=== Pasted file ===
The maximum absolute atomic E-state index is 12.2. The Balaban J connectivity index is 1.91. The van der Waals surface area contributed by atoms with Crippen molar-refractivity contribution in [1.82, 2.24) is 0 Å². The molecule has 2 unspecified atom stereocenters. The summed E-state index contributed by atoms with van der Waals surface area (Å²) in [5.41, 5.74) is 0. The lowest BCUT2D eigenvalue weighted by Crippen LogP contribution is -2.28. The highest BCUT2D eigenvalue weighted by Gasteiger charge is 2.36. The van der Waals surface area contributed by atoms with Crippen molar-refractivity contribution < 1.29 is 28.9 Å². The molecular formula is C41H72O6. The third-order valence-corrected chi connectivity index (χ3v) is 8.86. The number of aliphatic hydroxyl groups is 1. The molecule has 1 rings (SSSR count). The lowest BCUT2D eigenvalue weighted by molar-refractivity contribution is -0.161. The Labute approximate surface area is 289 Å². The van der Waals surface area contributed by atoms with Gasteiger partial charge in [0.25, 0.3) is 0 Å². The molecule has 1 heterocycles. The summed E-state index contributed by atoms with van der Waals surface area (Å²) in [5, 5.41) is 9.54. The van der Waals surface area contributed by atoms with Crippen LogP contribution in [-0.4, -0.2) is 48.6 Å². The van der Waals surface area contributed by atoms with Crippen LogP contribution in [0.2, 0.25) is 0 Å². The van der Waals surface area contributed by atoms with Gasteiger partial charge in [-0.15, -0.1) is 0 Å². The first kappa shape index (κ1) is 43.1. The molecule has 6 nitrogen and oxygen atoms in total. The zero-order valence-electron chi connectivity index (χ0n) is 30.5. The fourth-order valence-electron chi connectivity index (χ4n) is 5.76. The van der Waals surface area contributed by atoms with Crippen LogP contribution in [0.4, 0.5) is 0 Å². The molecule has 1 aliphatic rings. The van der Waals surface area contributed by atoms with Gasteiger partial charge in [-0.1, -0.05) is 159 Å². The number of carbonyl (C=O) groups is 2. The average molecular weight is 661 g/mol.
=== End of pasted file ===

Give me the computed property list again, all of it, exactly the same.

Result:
The maximum absolute atomic E-state index is 12.2. The Balaban J connectivity index is 1.91. The van der Waals surface area contributed by atoms with Crippen molar-refractivity contribution in [1.82, 2.24) is 0 Å². The molecule has 2 unspecified atom stereocenters. The summed E-state index contributed by atoms with van der Waals surface area (Å²) in [5.41, 5.74) is 0. The lowest BCUT2D eigenvalue weighted by Crippen LogP contribution is -2.28. The highest BCUT2D eigenvalue weighted by Gasteiger charge is 2.36. The van der Waals surface area contributed by atoms with Crippen molar-refractivity contribution < 1.29 is 28.9 Å². The molecular formula is C41H72O6. The third-order valence-corrected chi connectivity index (χ3v) is 8.86. The number of aliphatic hydroxyl groups is 1. The molecule has 1 rings (SSSR count). The lowest BCUT2D eigenvalue weighted by molar-refractivity contribution is -0.161. The Labute approximate surface area is 289 Å². The van der Waals surface area contributed by atoms with Gasteiger partial charge in [0.25, 0.3) is 0 Å². The molecule has 1 heterocycles. The summed E-state index contributed by atoms with van der Waals surface area (Å²) in [5, 5.41) is 9.54. The van der Waals surface area contributed by atoms with Crippen LogP contribution in [-0.4, -0.2) is 48.6 Å². The van der Waals surface area contributed by atoms with Crippen LogP contribution in [0.2, 0.25) is 0 Å². The van der Waals surface area contributed by atoms with Gasteiger partial charge in [-0.15, -0.1) is 0 Å². The first kappa shape index (κ1) is 43.1. The molecule has 6 nitrogen and oxygen atoms in total. The zero-order valence-electron chi connectivity index (χ0n) is 30.5. The fourth-order valence-electron chi connectivity index (χ4n) is 5.76. The van der Waals surface area contributed by atoms with Crippen LogP contribution in [0.4, 0.5) is 0 Å². The molecule has 1 aliphatic rings. The van der Waals surface area contributed by atoms with Gasteiger partial charge in [-0.1, -0.05) is 159 Å². The number of carbonyl (C=O) groups is 2. The average molecular weight is 661 g/mol.